In Omaha, Nebraska, $160,000 snags you a 3-bedroom home, but in San Francisco, it simply gets you a storage locker.
Such was the case on May 20 when residents at the Lumina, a luxury condominium development in San Francisco’s trendy South of Market neighborhood, participated in an online bidding war over storage units up for auction. Perched two blocks from the Embarcadero waterfront in downtown San Francisco, the Lumina sports 655 condo units and amenities that include a swimming pool, gym with climbing wall, pet grooming stations, private movie theater, two-story club lounge, and over 100 storage lockers.
Fifty-three storage units at the Lumina were auctioned off on May 20, ranging from 9 square feet to 90 square feet. The 9-square-foot lockers sold for between $4,300 and $5,100 each. However, the winning bid for the 90-square-foot locker fetched a whopping $160,000, or $1,777 per-square-foot. Put in context, that’s more expensive than the price per-square-foot of a $2.3 million 2 bedroom, 2 bath condo currently listed for sale in the development.
But stratospheric pricing is par for the course in San Francisco, where luxury building add-ons can be almost as expensive as the condos or apartments themselves. And while San Francisco real estate market is particularly notorious, it’s not the only city where add-ons fetch seemingly outrageous prices. Case in point: a 36-square-foot storage unit in New York City sold for $75,000 in 2014.
“It sounds like a lot money, but that’s the economics that go through people’s minds,” explains Paul Hwang, principal at the San Francisco-based Skybox Realty.
“You have also have to remember that the guy spending $160,000 probably isn’t your average person. It is a lot money, but it’s not like he’s throwing his money away,” added Hwang, who also owns a unit at the Lumina. “He’d prefer to have his stuff in the building than at a storage locker a block away. He wants his golf clubs, his Christmas tree, or bike downstairs.”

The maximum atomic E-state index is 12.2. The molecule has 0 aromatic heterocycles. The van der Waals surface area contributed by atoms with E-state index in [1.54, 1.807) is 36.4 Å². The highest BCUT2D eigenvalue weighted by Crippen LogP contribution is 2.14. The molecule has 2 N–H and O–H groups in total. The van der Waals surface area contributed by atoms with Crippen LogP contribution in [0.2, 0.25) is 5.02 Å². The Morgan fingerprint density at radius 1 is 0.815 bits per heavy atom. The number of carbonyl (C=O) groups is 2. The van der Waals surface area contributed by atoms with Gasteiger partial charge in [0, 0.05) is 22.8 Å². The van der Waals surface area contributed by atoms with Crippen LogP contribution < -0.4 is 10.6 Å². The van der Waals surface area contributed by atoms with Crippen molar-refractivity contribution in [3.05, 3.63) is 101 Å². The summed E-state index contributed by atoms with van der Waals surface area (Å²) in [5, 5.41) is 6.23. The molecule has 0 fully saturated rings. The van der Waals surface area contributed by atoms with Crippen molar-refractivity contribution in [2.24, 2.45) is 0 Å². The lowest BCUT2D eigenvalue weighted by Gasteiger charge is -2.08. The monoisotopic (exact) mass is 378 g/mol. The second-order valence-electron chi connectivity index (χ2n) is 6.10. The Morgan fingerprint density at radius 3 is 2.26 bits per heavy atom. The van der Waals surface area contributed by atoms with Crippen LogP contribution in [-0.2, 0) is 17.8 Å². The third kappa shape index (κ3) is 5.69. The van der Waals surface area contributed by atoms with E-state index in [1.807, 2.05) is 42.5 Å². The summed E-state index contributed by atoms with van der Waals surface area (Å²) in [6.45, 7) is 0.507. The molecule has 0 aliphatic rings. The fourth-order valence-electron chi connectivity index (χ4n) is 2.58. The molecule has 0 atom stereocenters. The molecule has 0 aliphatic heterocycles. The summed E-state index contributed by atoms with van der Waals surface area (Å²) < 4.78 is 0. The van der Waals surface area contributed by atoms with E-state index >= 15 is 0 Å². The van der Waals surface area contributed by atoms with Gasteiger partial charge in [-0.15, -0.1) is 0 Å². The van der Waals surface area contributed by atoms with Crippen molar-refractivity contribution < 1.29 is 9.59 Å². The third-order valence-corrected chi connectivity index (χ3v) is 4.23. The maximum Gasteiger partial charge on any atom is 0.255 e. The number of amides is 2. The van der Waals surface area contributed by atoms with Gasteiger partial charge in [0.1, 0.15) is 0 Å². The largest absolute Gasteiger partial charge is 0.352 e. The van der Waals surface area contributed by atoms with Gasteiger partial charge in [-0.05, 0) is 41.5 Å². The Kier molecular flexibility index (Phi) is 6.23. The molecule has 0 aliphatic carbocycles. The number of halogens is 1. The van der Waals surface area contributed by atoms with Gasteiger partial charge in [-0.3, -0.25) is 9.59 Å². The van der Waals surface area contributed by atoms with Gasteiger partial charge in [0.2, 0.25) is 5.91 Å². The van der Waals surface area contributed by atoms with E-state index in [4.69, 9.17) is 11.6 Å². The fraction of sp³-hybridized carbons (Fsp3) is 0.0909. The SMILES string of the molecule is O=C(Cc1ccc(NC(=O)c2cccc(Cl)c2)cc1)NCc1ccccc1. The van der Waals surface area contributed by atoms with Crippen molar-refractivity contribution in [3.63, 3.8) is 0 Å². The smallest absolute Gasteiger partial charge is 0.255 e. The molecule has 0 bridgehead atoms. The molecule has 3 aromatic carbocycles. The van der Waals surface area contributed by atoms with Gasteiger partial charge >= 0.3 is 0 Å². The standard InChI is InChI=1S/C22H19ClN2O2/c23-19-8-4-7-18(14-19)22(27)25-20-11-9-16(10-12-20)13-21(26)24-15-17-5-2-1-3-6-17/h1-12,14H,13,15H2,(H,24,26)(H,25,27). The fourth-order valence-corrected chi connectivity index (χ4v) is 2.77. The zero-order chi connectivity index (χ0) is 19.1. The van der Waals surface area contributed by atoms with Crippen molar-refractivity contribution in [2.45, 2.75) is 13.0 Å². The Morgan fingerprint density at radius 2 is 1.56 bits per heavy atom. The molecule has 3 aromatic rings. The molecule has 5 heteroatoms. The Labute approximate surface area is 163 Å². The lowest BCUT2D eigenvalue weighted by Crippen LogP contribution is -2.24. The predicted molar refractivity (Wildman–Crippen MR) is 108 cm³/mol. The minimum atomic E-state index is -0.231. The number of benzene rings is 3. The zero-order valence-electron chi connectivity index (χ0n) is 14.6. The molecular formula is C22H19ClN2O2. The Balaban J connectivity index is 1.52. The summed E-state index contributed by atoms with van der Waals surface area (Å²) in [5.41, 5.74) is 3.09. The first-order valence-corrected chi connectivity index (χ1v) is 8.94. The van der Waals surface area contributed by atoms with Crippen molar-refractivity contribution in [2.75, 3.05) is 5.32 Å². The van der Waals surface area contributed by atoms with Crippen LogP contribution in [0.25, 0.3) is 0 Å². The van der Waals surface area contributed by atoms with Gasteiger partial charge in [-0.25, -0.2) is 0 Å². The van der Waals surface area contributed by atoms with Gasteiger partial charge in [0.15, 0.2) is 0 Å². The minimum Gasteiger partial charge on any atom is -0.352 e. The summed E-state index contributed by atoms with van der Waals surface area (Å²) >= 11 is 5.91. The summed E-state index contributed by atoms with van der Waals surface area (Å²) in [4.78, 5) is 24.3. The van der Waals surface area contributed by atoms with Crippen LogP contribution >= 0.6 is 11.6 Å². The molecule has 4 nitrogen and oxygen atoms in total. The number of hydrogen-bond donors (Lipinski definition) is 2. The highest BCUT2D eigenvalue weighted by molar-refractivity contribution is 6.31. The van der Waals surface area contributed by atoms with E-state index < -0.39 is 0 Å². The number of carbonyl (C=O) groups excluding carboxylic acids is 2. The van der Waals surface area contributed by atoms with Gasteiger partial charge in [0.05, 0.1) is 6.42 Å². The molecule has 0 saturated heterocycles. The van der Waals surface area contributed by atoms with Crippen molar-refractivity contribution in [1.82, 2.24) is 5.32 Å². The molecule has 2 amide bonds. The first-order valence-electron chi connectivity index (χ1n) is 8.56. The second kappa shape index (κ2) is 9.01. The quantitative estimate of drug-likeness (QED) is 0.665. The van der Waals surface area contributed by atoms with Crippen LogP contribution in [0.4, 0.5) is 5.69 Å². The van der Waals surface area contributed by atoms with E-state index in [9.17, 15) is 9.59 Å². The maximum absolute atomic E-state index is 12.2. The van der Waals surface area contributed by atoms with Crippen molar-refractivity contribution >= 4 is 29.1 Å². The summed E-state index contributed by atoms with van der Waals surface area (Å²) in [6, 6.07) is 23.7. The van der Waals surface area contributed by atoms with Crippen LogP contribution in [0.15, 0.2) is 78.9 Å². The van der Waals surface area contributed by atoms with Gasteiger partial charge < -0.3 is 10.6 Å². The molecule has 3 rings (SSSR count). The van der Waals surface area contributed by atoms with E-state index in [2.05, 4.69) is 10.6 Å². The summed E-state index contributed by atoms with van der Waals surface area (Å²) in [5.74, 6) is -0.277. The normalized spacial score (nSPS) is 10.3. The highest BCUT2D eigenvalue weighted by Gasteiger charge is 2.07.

Doug Bend, managing real estate broker for BLG Properties, lives in a one-bedroom unit in the Lumina with his family. He and his wife failed to secure a 47-square-foot storage unit with their $25,000 bid during the auction.
“We signed up for the storage locker auction because we just had a baby girl and could really use the space,” Bend explained. “Fortunately for the developer, but unfortunately for us, it has been the perfect high bidding storm of hundreds of owners bidding on a limited supply of lockers.”
With some lockers selling for as much as they are, Bend is looking into other options such as renting an offsite storage locker or storing items with family rather than spend what he sees as an “unfair amount” for a locker at the Lumina.
The irony that at least some storage lockers are more expensive per square foot than actual condos wasn’t lost on Lumina residents.
“Wow,” one resident remarked in the residents’ private Facebook group. “At these rates, I’m down to crowdfund $1.5 million to buy another unit and all the partners can store their crap in there. I’ll take that investment over dark, cold storage units any day.”
Other residents, however, created online bidding screen names seemingly aimed at tugging at the heartstrings, such as “ForDisabledSisterPleaseDontOutbid” or “JustHadBabyNeedSpacePleaseDontOutbidUs.” After 24 hours of bidding, auction organizers blurred out screen names.
A second wave of about 50 storage units goes up for auction on June 3. Bend hopes he’ll be luckier this time.
“At the end of the day I am blessed to live in such a great building in an amazing city, but I am hoping we have better luck this Saturday or we may have to make room for baby’s gear by clearing out Daddy’s gear,” Bend quipped.
Organizers for the Lumina storage unit auction had not responded to Yahoo Finance’s request for comment as of publication.
Note: An earlier version of this story misstated the size of the storage unit sold in New York City. It has been corrected for accuracy.
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